Due Palme
Via S Marco 130, Cellino San Marco
Got access to your own transport? Journey the few miles out of town to this giant, gleaming cantina. Winner of Best Winemaker in Italy 2007, Due Palme is a heavyweight local producer with sophisticated sampling rooms and a superb choice of bottles for sale.
Enoteca Delizie
Via F Consiglio 6
In addition to wine, this bright little paradise is full of sugary treats. Upstairs it’s a lavish sweetshop where you can buy by the kilo or snap up stylish giftpacks. Downstairs it’s an extensive enoteca with a huge range of wine, spirits and liqueurs – some in novelty bottles.
Viale Regina Margherita, 23
This stately four-star on Bríndisi’s harbourside promenade was built in the 19th century for merchants and aristocrats travelling onward to exotic locales – especially the British en route to India. Its 67 rooms are spacious and traditionally decorated with period furniture. The breakfast buffet is particularly good, and mini-bar prices surprisingly reasonable.
Double room: €130-€180.
Via Cavour, 1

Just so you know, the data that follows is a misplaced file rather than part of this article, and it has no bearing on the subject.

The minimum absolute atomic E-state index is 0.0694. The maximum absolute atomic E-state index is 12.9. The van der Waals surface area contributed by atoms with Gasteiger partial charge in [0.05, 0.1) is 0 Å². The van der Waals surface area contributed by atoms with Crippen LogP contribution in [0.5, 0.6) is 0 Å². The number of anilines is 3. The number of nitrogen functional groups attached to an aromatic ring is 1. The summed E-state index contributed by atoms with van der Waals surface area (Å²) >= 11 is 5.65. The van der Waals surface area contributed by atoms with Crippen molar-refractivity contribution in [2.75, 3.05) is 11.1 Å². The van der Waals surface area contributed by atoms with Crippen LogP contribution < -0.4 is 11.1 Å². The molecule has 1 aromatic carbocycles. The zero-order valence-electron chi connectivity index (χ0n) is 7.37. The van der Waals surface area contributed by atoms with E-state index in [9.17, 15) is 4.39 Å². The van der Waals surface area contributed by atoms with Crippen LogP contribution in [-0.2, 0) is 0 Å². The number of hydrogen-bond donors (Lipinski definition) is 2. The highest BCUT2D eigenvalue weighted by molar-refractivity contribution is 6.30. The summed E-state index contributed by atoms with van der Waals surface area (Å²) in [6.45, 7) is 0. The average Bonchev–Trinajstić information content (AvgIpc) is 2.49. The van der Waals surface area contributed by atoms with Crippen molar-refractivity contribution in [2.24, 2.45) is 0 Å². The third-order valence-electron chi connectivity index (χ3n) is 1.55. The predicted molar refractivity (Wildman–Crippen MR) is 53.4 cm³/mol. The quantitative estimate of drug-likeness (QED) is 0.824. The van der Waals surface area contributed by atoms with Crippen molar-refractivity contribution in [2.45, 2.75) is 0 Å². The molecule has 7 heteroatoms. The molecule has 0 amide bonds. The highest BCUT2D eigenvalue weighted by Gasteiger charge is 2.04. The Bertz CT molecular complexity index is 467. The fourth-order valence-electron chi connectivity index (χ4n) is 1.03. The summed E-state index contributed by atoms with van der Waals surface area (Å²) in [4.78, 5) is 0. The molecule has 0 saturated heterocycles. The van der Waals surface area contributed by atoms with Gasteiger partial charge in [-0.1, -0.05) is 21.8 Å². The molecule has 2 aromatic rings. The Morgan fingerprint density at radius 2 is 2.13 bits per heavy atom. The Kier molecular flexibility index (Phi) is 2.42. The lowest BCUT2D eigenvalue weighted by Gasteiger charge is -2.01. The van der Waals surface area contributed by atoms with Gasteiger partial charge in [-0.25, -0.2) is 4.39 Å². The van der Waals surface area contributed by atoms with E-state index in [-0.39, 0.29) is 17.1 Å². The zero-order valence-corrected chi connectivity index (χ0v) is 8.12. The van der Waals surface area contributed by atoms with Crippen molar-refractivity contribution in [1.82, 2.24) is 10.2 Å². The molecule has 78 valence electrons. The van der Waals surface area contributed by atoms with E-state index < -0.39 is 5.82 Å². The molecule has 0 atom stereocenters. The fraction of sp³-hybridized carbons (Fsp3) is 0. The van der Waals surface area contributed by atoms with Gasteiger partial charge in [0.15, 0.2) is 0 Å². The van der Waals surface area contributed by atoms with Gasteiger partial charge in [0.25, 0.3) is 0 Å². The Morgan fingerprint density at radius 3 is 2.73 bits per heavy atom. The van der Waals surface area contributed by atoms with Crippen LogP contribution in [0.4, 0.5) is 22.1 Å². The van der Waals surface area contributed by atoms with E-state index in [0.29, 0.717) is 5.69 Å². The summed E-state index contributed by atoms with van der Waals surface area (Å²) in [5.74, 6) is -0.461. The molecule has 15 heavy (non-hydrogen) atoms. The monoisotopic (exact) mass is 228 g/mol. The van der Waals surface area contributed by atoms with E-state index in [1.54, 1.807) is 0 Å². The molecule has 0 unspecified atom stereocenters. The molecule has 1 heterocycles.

Conveniently located just 100m from Bríndisi’s rail station and a stone’s throw from Piazza Cairoli, this comfortable three-star hotel remains remarkably quiet and free from street noise. All rooms have wi-fi, and are decorated in tasteful, understated modern style. Guests can hire the hotel’s 12-metre yacht with skipper if they like! Some local restaurants offer discounts to Barsotti guests.
Double room: €100.
Prolungamento Viale Arno, 51
This new four-star hotel sits just across a sliver of harbour from Bríndisi’s marine promenade. It’s well situated for watching the big ships come and go, and seeing the city lights come up in the evening. Rooms are spacious and comfortable. Staff are very friendly and there’s a good in-house restaurant. The grounds hold an indoor and an outdoor pool, tennis courts, and a spa.
Double room: €145.


Fleur Kinson is a freelance journalist based in Oxford. A big Europhile, she particularly loves watching the continent spool past the window of a train. Fleur holds several degrees in English Linguistics, and used to work for the Oxford English Dictionary. She is the author of a guidebook to Lake Bolsena in Lazio (www.bolsenaguidebook.com ). Favourite places include Oxford, Scandinavia (especially Finland), Italy, Crete, Bavaria and Switzerland.